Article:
And how he rides out on a horse,
And how he goes after the hounds.
But he's rather confused his ideas,
Or perhaps its the sweet ginger wine,
For at home he rides out with a man,
On a pony no bigger than mine.

There's that foolish young fellow, Lord Freddy,
Drinking wine, -though I think it quite
To be sure its not very heady,
And is rather insipid than strong.
I'm to give him a dance after supper,
Though he's not the sublimest of dancers,
When we change the ground floor for the upper,
And take a last turn in the lancers.

But the lancers are not as amusing
As Sir Roger, my favourite dance;
The figures are somewhat confusing,
One never knows when to advance.
And when you take hands in the last,
It seems so like saying 'good-bye;'
And shows that the evening is past,
That the time of our parting is nigh.

But when all the galops are ended,
And waltz and mazurka are done,
We'll have what I. think the most splendid,
Most jolly, most capital fun.
'Tis Sir Roger de Coverley-more
I like it than aught, save the Rink,
Though Polly declares it a bore,-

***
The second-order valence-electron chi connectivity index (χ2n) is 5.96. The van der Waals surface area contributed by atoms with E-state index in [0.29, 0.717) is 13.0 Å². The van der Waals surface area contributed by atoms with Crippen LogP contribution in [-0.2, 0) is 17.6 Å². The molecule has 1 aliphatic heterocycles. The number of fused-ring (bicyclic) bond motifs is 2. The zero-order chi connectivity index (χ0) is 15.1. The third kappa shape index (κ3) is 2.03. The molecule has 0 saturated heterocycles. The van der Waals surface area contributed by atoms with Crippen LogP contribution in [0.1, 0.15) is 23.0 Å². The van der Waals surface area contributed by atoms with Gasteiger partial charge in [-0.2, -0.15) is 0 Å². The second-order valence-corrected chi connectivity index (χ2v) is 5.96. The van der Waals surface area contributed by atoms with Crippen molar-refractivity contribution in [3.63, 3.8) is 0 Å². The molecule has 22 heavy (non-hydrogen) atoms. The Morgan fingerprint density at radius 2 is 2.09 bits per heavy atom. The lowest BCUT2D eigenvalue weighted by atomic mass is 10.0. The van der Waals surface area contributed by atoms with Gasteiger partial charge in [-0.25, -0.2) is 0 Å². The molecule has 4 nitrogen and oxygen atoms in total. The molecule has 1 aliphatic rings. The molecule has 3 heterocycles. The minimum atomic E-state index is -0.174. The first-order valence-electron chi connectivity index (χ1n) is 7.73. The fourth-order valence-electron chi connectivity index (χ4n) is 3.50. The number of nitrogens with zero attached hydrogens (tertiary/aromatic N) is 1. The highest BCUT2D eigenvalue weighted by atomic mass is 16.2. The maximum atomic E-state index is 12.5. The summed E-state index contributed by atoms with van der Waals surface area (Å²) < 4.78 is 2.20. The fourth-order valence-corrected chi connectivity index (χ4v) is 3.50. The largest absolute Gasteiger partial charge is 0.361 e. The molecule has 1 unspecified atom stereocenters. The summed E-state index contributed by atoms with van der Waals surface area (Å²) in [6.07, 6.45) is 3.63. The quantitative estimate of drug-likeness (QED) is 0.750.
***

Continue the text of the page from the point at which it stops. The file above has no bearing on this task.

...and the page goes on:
She deems it too childish, I think.

Adventures at Close of Evening.
Now the guests hasten home,--what a bustle,
What crowding there is in the hall!
How the silks and the tarlatans rustle,
And the weaker are pushed to the wall.
My beautiful star-spangled dress
Is ruined for ever, I fear;
Being caught up and torn in the press
By the heels of a gay cavalier.

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He is dressed as the monarch so merry,
As Charles, second king of the name;
But has had, I suspect, too much sherry,
And has torn my poor dress,-what a shame!
I'm sure that the real Charles the Second,
Would never have done such a thing;
Whatever his faults, he was reckoned
So polished and courteous a king.

Dear me, what astonishing people
In these sort of parties one sees!
There's Rose, with a hat like a steeple,